By Dugan P. Kelley
In the past 10 years there has been an upswing in popularity of hybrid schools, home schools, and alternative schooling options for parents. Parents who pursue these schooling options understandably have the same questions. Perhaps, you are considering alternative schooling options for your children. Here are a number of common questions and the answers you will need:
At what age does my child need to go to school?
In Texas, you will need to send your child to school at age 6 or younger if your child is already enrolled in first grade. The Texas Education Code sets forth the compulsory age for sending your child to school as follows:
Sec. 25.085. COMPULSORY SCHOOL ATTENDANCE. (a) A child who is required to attend school under this section shall attend school each school day for the entire period the program of instruction is provided.
(b) Unless specifically exempted by Section 25.086, a child who is at least six years of age, or who is younger than six years of age and has previously been enrolled in first grade, and who has not yet reached the child’s 19th birthday shall attend school.
Are there any exemptions to the requirement to send my child to public school?
Yes, there are exemptions to being forced to send your child to public school. Here are the exemptions that Texas Education Code Section 25.086 provides:
(1) Your child attends a private or parochial school that includes in its course a study of good citizenship;
(2) Your child is eligible to participate in a school district’s special education program, which isn’t provided by the school district;
(3) Your child has special needs that makes it infeasible. This will require a certificate from a licensed physician describing the condition;
(4) Your child has been expelled in a school district;
(5) Your child is at least 17 years of age and is attending a course of instruction for the high school equivalency, or has received a high school diploma or high school equivalency certificate:
(6) Your child is at least 16 years of age and is attending a course of instruction to prepare for the high school equivalency examination, if recommended by a public agency that has supervision or custody of the child, or Your child is enrolled in a Jobs Corps training program under the Workforce Investment Act of 1998;
(7) Your child is at least 16 years of age and is enrolled in a qualified high school diploma program;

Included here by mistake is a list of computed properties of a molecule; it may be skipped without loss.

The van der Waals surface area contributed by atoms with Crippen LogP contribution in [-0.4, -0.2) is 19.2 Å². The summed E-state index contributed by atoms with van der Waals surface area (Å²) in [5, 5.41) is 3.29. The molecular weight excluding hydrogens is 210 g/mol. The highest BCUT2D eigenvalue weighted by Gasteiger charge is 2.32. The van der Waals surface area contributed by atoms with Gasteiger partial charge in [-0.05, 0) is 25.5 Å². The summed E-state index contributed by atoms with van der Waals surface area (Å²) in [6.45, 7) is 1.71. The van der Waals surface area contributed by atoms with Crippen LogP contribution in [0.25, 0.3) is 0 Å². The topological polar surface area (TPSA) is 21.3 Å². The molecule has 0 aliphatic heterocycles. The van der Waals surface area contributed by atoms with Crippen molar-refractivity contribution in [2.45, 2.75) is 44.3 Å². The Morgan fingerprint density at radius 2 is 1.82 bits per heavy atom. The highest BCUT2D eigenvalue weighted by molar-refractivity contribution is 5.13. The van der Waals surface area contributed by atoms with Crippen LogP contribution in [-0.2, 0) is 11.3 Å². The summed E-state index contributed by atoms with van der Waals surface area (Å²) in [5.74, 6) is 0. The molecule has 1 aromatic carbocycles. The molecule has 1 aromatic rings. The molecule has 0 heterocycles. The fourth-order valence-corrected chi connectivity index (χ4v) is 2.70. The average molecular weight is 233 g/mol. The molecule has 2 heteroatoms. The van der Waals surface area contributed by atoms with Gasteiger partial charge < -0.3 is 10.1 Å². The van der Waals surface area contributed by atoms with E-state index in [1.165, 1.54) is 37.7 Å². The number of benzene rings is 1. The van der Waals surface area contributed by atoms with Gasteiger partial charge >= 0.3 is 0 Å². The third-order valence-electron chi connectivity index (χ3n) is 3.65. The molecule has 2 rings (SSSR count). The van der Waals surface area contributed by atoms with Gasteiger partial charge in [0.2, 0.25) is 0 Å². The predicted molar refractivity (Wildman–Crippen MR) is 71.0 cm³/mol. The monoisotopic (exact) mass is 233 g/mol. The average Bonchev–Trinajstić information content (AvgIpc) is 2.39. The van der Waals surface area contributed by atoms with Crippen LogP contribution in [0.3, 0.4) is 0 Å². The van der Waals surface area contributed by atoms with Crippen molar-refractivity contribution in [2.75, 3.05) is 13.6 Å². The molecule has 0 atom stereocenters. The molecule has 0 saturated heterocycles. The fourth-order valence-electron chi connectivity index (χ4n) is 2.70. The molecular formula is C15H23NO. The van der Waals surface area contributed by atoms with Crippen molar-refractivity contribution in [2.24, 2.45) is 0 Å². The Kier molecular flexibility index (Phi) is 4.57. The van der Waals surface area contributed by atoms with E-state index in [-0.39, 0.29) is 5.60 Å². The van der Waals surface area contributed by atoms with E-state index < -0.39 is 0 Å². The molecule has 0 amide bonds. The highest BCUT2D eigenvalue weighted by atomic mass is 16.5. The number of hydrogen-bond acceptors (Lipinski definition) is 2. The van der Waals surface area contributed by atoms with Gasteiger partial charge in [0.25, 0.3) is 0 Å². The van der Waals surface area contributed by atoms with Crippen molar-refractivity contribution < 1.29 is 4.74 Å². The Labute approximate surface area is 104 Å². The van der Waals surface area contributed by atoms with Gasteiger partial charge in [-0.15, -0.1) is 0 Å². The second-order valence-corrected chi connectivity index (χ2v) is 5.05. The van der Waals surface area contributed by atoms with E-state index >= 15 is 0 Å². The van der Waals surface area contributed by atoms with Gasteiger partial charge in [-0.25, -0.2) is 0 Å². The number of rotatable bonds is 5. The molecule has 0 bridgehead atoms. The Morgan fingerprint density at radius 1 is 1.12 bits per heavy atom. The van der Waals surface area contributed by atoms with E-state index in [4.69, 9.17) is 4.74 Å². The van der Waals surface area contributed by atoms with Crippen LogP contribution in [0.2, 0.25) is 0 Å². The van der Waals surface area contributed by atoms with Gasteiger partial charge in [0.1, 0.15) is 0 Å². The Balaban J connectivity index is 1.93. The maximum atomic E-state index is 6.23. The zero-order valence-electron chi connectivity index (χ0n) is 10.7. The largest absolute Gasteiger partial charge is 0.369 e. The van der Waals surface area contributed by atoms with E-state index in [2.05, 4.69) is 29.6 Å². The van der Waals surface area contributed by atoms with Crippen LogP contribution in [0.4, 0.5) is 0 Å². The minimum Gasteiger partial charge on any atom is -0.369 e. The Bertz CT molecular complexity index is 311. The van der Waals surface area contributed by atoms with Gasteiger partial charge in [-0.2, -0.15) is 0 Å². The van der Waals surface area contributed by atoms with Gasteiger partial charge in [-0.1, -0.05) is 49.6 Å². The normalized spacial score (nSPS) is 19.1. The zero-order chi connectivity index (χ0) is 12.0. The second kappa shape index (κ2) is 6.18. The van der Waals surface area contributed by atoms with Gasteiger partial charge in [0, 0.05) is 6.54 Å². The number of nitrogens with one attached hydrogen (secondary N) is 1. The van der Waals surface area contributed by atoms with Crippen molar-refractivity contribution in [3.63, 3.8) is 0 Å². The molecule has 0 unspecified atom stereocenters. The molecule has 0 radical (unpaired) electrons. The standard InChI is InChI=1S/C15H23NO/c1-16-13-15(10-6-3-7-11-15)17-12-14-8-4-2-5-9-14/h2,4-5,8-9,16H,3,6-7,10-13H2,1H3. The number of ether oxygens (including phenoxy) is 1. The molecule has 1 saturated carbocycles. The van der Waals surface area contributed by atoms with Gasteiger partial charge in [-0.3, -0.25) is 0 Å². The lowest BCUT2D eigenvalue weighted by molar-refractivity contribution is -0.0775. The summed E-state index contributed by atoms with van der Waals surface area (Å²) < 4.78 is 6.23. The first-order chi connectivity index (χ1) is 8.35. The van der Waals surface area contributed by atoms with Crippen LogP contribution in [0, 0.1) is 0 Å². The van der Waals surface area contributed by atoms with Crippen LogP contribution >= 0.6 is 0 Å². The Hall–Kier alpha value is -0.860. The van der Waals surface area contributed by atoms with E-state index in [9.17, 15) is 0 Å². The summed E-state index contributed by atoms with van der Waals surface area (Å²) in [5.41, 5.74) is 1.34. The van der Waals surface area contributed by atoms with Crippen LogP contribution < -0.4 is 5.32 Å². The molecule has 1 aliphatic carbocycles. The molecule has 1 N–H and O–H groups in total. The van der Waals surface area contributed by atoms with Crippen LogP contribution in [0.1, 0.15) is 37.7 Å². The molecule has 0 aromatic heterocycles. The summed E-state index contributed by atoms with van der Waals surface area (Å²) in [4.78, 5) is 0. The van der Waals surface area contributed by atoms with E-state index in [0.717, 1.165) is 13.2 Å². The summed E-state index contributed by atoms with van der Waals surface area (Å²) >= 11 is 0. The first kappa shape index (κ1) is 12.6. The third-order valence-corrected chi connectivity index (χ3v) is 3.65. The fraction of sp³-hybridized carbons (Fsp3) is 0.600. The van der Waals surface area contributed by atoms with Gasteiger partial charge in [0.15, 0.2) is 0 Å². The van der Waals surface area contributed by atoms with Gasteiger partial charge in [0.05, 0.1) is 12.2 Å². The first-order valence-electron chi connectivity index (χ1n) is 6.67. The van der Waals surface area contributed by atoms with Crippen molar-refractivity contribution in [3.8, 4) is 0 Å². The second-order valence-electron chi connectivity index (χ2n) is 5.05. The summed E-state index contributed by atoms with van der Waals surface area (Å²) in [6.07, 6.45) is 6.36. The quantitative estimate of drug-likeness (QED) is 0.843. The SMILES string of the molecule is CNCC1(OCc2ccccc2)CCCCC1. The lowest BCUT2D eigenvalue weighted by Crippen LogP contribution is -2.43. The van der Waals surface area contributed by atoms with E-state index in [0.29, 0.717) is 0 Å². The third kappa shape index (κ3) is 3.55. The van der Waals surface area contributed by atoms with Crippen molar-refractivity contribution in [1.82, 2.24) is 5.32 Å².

(8) Your child is enrolled in the qualified Texas Academy of Mathematics and Science;
(9) Your child is enrolled in the Texas Academy of Leadership in the Humanities;
(10) Your child is enrolled in the Texas Academy of Mathematics and Science at The University of Texas at Brownsville;
(11) Your child is enrolled in the Texas Academy of International Studies; or
(12) Your child is specifically exempted under another law.
Please don’t hesitate to contact Kelley Clarke, PLLC if you need to determine whether your child falls into one of the exemptions above.
Does the School District have to excuse my child for absences?
It depends. The Texas Education Code specifically allows teachers, principal, or superintendent of the school where your child is enrolled to excuse any temporary absence from “any cause acceptable.” Section 25.087. Please check with your school on what is “acceptable.” In certain circumstances, excuses are automatic. Mandatory excuses are the following:
Observing religious holy days;
Attending a required court appearance;
Appearing at a governmental office to complete paperwork required in connection with the student’s application for United States citizenship;
Taking part in a United States naturalization oath ceremony;
Serving as an election clerk; or
If your child is in the conservatorship of the Department of Family and Protective Services, participating in a qualified activity.
Please contact your school prior to determining whether an absence is qualified, excused, or not excused. If you need assistance in determining these issues, please contact Kelley Clarke, PLLC.
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